Rarely seen photos from Daufuskie Island
Daufuskie Island keeps her secrets well.
Who knew the quiet island with no bridge off the southern tip of Hilton Head Island was the site of a U.S. Army quarantine detention camp at the end of the Spanish-American War?
Yes. Ten thousand troops came through in waves, staying five days before returning to society in the spring of 1899 without a trace of yellow fever. The operation lasted only five weeks. And then, its memory was sucked in by the sandy roads and rolling tides of this place like no other.
That story, with photographs, is in a book out this month from Arcadia Publishing called “Daufuskie Island.” It is compiled and written by Jenny Hersch, a curious bass player who has lived there five years, and Sallie Ann Robinson, a sixth-generation Daufuskie Islander.
The book is part of the “Images of America” series that is predominately photographs. It has 200 photos and 26,000 words tracing more than two centuries of life on an island that at one time had 700 residents, and at another fewer than 50.
The book joins others from our county in the series, those focusing on Hilton Head, Beaufort and Port Royal. It’s available through local booksellers and online.
Some readers may be surprised to know that in 1935, two Beaufort politicians, state Sen. W. Brantley Harvey Sr. and state Rep. Calhoun Thomas, proposed four causeways and two bridges that would link Daufuskie to Palmetto Bluff in Bluffton.
The book shows a picture of that plan.
But the best-kept secret is to me the photographs by Constantine Manos. He came to Daufuskie in 1952 from Columbia, where his Greek immigrant parents ran a store and where he’d earn an English degree from the University of South Carolina. He was only 18. From age 13, his dream was to become a world-renowned photographer. He was welcomed on Daufuskie. And his dream came true.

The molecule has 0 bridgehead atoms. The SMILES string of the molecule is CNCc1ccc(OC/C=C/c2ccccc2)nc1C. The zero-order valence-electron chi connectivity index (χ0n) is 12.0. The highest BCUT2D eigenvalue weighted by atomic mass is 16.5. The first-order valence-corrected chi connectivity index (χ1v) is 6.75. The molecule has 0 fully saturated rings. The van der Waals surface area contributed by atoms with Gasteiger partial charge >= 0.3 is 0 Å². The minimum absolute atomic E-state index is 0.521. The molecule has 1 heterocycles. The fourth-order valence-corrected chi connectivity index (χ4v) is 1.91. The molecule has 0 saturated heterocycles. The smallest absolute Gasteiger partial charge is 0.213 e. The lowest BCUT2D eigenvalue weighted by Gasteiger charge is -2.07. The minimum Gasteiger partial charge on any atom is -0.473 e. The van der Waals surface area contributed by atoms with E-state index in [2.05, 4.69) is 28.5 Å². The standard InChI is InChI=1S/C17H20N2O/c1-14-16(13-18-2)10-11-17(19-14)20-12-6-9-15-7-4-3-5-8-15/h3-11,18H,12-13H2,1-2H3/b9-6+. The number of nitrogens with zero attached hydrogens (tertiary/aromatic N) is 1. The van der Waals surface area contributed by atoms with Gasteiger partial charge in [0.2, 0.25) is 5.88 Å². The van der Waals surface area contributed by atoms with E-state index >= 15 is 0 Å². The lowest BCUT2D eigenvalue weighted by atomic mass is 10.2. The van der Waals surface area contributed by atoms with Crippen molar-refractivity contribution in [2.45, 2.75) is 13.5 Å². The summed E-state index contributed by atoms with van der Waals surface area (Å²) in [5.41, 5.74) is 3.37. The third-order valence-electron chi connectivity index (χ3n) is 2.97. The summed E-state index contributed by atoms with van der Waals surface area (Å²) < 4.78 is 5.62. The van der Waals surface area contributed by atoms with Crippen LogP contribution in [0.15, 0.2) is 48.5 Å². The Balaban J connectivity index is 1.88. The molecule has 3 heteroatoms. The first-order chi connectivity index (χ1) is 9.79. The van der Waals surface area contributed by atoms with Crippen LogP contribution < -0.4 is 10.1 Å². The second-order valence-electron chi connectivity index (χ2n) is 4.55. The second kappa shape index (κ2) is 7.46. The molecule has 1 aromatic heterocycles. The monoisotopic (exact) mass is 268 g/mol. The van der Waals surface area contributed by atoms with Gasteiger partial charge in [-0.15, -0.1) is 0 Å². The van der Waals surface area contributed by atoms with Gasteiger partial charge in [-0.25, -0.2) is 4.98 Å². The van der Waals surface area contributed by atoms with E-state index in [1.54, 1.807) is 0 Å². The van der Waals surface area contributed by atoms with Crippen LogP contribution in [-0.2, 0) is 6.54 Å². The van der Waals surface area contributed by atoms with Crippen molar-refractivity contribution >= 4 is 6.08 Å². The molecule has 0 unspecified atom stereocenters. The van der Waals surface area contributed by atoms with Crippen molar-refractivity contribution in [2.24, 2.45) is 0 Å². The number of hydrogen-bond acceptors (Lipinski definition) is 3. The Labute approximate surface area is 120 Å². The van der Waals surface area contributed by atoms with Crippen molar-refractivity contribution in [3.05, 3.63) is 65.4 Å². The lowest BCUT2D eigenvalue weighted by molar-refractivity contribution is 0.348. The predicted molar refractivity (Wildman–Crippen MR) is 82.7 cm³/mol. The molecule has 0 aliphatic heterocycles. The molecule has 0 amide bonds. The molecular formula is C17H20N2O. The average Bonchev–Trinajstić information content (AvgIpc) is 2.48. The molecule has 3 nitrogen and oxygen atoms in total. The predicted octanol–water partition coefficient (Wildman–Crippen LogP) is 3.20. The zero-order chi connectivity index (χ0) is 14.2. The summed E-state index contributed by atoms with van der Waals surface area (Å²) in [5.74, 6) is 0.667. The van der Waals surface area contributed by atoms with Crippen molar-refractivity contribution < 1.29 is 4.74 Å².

The authors say the Manos portfolio, never before published, may be the only photographs from Daufuskie in the 1950s.
And, in fact, it was his photos that started the whole project, Hersch said. She found them online. She eventually went to meet the photographer at his home in Massachusetts, not far from where she used to live.
She found no one around here who knew about his documentation of Gullah leaders and their rustic, rural way of life that dominated the sea islands for 100 years.
The book makes a concerted effort to show and tell the story of the descendants of those enslaved on the island prior to the Civil War.
Robinson leads tours on her home island three days a week. Most visitors want to know about her childhood on the island, and about her former teacher, Pat Conroy. Robinson, a previously published author, was the character “Ethel” in Conroy’s memoir, “The Water is Wide.”
Robinson and Hersch tell the story of Daufuskie through the lenses of other star photographers.
It includes photos of the Conroy era by Billy and Paul Keyserling of Beaufort. And photographs taken by David Morrison in 1970 when he was among the University of California at Santa Cruz students who came to this secret place to study and help humanity.
And there are rare pictures by Bruce Davidson who came in 1971 for a 1973 book, “Subsistence, USA.”
The book shows that for centuries, people come and people go on Daufuskie. Artists and winemakers, do-gooders and fortune seekers.
And through it all, Daufuskie can still keep a secret.